Nevertheless today, along with the Baptist Union’s share dealings, I learned that Tesco are now recycling the rubbishy soft and crinkly plastics that the council won’t take. Being me, I wondered how they could possibly succeed profitably where non-profit councils, and even the Chinese, cannot. The answer is that they have made a contract with a company that subjects the plastic to “pyrolysis,” which is essentially burning with minimal oxygen, to create oils, which are then sent to another firm to be refined, and then to a third to be re-synthesized into the plastics that Tesco will include as a small percentage of new packaging. Tesco hope to recoup the cost, I guess, by green virtue-signalling that increases footfall.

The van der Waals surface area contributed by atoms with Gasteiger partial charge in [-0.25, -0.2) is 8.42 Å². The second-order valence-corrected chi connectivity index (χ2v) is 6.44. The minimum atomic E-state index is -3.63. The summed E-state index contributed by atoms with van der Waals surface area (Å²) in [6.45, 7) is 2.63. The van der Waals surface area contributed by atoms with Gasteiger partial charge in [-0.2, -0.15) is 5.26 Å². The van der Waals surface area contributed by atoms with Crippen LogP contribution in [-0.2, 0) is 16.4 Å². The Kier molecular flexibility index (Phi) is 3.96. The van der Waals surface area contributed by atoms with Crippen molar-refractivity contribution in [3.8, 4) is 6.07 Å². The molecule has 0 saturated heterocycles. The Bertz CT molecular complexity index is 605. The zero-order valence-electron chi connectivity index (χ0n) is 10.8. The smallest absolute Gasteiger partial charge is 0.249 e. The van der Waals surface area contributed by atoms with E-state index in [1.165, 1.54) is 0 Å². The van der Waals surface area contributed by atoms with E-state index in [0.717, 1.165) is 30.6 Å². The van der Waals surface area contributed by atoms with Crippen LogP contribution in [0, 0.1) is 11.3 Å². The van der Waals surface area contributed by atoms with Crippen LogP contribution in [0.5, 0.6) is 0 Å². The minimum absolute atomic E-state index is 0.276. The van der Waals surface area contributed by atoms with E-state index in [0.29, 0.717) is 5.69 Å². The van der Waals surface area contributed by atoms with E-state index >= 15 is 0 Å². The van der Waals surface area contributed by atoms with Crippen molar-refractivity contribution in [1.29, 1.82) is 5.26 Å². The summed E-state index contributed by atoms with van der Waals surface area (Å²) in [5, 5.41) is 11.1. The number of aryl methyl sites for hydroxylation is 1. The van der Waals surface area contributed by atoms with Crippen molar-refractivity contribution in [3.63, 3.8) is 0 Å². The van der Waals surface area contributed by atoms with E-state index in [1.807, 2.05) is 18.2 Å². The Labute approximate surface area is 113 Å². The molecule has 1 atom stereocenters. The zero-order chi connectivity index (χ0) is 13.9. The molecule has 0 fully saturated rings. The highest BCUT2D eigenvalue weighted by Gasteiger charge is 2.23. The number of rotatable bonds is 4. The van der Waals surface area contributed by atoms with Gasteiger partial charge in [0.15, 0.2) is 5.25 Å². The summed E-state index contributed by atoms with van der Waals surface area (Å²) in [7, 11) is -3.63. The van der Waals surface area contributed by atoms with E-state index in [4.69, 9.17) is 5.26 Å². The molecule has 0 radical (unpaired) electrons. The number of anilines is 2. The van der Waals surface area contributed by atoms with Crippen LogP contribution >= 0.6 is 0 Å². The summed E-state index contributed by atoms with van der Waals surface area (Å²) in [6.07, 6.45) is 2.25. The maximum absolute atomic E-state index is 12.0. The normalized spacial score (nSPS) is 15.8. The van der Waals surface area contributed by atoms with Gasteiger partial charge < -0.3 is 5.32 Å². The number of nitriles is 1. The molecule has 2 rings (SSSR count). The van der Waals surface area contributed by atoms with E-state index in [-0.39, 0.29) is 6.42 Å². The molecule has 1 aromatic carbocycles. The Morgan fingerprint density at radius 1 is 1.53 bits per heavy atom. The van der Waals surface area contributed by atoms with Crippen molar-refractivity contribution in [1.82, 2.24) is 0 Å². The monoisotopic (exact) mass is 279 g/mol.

A blog post (with a thorough and briskly argumentative comments section), which simplifies an academic paper, explains why this is a bad idea. Another article independently dismisses it as a “greenwashing” delusion.

The core problem is fundamental thermodynamics, and is therefore insuperable. However you approach it, if you are honest about the total energy balance (which companies using it aren’t, either through ignorance or deception), the process is highly energy expensive. Whether the oil you produce is processed, using yet more energy, into more plastics, or burned as fuel, you will have used far more energy obtaining it than you would have gained if you’d simply incinerated the plastics. You’ll have multiplied the CO2 emissions, with just as much of a problem with toxic products, only this time not in landfill or an incinerator, but concentrated in food packaging.